Wednesday, 9 June 2010

3 of 5. Organisations do change

It must be remembered that there is nothing more difficult to plan, more doubtful of success, nor more dangerous to manage than the creation of a new system. For the initiator has the enmity of all who would profit by the preservation of the old institution and merely lukewarm defenders in those who would gain by the new ones.
Machiavelli's, "The Prince" written in 1513

Organisational change is always difficult because behavioural patterns must be completely rearranged. This aspect will result in a tendency to resist change. The question is: how and when do organisations change? Humans can also change in time, but humans also have an 'inner resistance' to change. Like people, organisations cannot constantly change their jobs, divorce and remarry etc, because this would result in an absurd situation or a completely passive attitude. So organisations are actually great supporters of stability. Unfortunately the world around organisations is changing. These changes can sometimes happen slowly, but also very quickly and dramatically. In order to survive, organisations cannot afford to change incrementally because the environment is changing. A situation will then be created of a revolutionary nature. In a short time, organisations will have to change their old habits, activities, norms and values. These organisations are trying to find a new position where they can again reach stability. What has happened is actually a cultural revolution.

Many years ago, I was introduced to the idea of the Sigmoid Curve and forgot its power until I was re-introduced to it by my good friend Bill McAneny. I have since found it very useful in managing various programmes and projects that I have been involved in. The Sigmoid Curve is a mathematical concept which has been widely used to model the natural life cycle of many things, from biological organisms, businesses and companies, marriages and careers. Simplistically it describes the change patterns within many activities that we get involved in, in business and in life. Many businesses, careers and other ventures fail in this first phase because it is so hard to keep going with no tangible reward. We tend to be impatient and if we don’t get some immediate reward for our efforts, we can move on to something else. But the only way to success is to push through this initial phase, to keep going and to know that this persistence will eventually and inevitably move on to phase two of the Sigmoid Curve.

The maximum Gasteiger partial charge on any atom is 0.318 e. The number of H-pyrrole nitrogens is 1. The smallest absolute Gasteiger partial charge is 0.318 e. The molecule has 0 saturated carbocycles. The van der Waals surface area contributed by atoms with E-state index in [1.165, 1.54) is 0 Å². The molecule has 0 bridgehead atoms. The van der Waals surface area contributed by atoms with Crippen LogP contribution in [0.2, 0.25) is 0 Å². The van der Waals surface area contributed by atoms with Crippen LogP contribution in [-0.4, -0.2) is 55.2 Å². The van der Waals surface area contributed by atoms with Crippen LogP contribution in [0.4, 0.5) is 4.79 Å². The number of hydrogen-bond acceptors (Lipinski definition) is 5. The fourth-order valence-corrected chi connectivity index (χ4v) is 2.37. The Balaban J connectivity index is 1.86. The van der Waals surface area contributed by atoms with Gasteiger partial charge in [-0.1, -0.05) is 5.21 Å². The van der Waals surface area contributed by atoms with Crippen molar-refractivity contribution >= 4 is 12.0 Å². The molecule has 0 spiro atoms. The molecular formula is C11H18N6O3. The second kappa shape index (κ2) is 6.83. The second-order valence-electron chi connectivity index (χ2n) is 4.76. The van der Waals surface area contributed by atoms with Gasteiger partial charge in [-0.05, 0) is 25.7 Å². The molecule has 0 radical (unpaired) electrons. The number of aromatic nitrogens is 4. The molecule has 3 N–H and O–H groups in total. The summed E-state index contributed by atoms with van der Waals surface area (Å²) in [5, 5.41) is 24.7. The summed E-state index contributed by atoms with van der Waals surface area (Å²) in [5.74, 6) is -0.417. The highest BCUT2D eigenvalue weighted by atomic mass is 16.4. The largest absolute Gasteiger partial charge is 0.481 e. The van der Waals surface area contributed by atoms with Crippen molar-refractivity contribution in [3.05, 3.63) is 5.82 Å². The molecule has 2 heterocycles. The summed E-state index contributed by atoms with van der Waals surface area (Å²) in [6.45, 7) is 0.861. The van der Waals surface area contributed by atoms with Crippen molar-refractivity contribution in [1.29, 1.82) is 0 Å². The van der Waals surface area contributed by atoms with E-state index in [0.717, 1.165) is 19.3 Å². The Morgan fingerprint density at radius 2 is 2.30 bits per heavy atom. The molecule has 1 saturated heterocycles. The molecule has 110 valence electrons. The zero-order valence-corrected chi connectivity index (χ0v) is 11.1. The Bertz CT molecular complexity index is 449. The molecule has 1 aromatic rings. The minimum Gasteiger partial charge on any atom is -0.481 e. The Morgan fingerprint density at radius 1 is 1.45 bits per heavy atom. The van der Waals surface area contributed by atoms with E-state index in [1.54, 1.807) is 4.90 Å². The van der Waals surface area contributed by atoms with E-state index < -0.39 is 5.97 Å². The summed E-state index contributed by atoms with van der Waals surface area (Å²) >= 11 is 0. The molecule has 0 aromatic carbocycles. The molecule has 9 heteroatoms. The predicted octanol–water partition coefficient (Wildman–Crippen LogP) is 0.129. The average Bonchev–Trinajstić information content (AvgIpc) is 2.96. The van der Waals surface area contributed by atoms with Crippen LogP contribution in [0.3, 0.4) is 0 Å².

The second section is a sharply rising line in the elongated S shape. During this phase, business and careers move ahead quickly. Revenues increase, relationships mature, promotions occur easily, and organisations become much larger. This is where the crop which was sown is growing and coming to maturity, and every day brings perceptible growth and maturation.

The third phase of the curve is a decline, as the S shape starts to fall. The harvest has grown to maturity and starts to die. Morale and energy dip, revenues decline, the empire starts to crumble. On a personal level, your marriage might start to become jaded or you might wonder if you have chosen the right career or question how you are spending your time.

Successful individuals and organisations are self-reflective and constantly monitor their own position on the Sigmoid Curve. However, to be truly successful is to go even further – it is to jump off the current curve when it is nearing its peak and start on the bottom of another curve. This can be very hard to do, because just as you are reaping the rewards of your work and application, you find yourself at the bottom of another learning curve. This entails more pain, since growth always involves pain to some degree. It doesn’t appear to make sense to change just as you are doing so well, reaping the rewards of your efforts. There is even, perhaps, a sense of loss – why throw away something which is mature and bringing a reward for something untested and new?


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